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Re: A distant echo of Symbian app development

The whole of Windows 8 is about what Microsoft wants. Not what Users want, not what developers want, only what Microsoft wants. Why else would there be such a huge push towards apps and services that only really help MS?

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FAIL

Experience

"We are committed to delivering a great experience for our developers."

Indeed...

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Anonymous Coward

Re: Experience

""We are committed to delivering a great experience for our developers."

The operative word in that sentence is "our" - as in "Microsoft's developers, who's apps will continue to profit Microsoft and to insure the Microsoft monopolies forever".

All other developers are "not ours".

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i wouldnt worry about it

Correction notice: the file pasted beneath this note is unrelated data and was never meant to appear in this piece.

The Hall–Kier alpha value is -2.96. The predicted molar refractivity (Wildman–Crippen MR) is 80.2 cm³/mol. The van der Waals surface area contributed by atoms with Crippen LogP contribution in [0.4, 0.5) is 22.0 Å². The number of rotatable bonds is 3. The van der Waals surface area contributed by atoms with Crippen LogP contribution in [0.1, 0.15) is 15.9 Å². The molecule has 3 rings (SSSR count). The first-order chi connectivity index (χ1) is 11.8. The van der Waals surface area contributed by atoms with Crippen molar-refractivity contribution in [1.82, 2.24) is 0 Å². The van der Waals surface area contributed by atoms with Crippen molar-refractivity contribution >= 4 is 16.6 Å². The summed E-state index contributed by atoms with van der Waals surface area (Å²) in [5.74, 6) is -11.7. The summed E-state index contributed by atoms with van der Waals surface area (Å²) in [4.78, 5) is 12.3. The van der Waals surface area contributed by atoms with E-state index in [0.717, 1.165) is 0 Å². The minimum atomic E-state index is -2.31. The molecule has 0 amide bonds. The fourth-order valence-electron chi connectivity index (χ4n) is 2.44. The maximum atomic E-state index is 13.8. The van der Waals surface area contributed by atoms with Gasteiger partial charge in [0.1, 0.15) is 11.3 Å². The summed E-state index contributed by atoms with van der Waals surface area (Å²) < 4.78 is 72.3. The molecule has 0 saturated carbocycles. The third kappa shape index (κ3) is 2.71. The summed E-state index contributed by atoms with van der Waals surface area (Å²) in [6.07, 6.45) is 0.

nobodies checking the Microsoft app store anyway

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Mushroom

Re: i wouldnt worry about it

Millions will be soon - Windows 8 and Windows RT just be came available at retail. Surface tablets are sold out for weeks, and Windows 8 has been top of the Amazon best sellers list for weeks too...

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Anonymous Coward

Re: i wouldnt worry about it

Millions is probably being a bit optimistic, as over 500,000 new computers need to be shipped first. Even then, how many will be downgraded?

How can Windows 8 been at the top of the best sellers? Since it wasn't for sale, it couldn't be sold and thus shows you the best sellers is not accurate. You can't count a pre-order as a sale as you can't charge the credit card until you are ready to ship. Thus, a pre-order is not a sale.